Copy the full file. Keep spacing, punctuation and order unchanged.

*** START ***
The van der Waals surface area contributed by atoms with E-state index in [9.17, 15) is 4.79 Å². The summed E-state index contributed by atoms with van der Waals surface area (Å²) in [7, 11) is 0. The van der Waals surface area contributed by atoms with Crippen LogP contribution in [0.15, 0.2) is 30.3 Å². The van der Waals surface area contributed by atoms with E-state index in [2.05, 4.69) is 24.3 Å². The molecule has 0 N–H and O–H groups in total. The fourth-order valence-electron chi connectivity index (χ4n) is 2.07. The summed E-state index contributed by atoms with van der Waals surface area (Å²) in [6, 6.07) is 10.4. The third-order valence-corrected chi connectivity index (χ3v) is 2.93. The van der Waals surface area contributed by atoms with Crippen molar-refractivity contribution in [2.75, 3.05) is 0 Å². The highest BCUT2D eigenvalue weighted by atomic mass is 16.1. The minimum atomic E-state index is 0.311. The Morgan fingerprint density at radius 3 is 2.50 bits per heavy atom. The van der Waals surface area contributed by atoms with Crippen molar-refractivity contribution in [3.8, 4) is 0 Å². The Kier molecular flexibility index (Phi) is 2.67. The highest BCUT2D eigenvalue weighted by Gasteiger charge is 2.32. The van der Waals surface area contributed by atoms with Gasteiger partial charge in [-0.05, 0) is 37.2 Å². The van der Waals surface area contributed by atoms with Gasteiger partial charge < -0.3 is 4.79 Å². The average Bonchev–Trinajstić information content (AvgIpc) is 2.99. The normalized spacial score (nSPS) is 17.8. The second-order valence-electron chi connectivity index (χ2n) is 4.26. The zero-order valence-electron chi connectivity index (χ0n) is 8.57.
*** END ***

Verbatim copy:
The van der Waals surface area contributed by atoms with E-state index in [9.17, 15) is 4.79 Å². The summed E-state index contributed by atoms with van der Waals surface area (Å²) in [7, 11) is 0. The van der Waals surface area contributed by atoms with Crippen LogP contribution in [0.15, 0.2) is 30.3 Å². The van der Waals surface area contributed by atoms with E-state index in [2.05, 4.69) is 24.3 Å². The molecule has 0 N–H and O–H groups in total. The fourth-order valence-electron chi connectivity index (χ4n) is 2.07. The summed E-state index contributed by atoms with van der Waals surface area (Å²) in [6, 6.07) is 10.4. The third-order valence-corrected chi connectivity index (χ3v) is 2.93. The van der Waals surface area contributed by atoms with Crippen molar-refractivity contribution in [2.75, 3.05) is 0 Å². The highest BCUT2D eigenvalue weighted by atomic mass is 16.1. The minimum atomic E-state index is 0.311. The Morgan fingerprint density at radius 3 is 2.50 bits per heavy atom. The van der Waals surface area contributed by atoms with Crippen molar-refractivity contribution in [3.8, 4) is 0 Å². The Kier molecular flexibility index (Phi) is 2.67. The highest BCUT2D eigenvalue weighted by Gasteiger charge is 2.32. The van der Waals surface area contributed by atoms with Gasteiger partial charge in [-0.05, 0) is 37.2 Å². The van der Waals surface area contributed by atoms with Gasteiger partial charge < -0.3 is 4.79 Å². The average Bonchev–Trinajstić information content (AvgIpc) is 2.99. The normalized spacial score (nSPS) is 17.8. The second-order valence-electron chi connectivity index (χ2n) is 4.26. The zero-order valence-electron chi connectivity index (χ0n) is 8.57.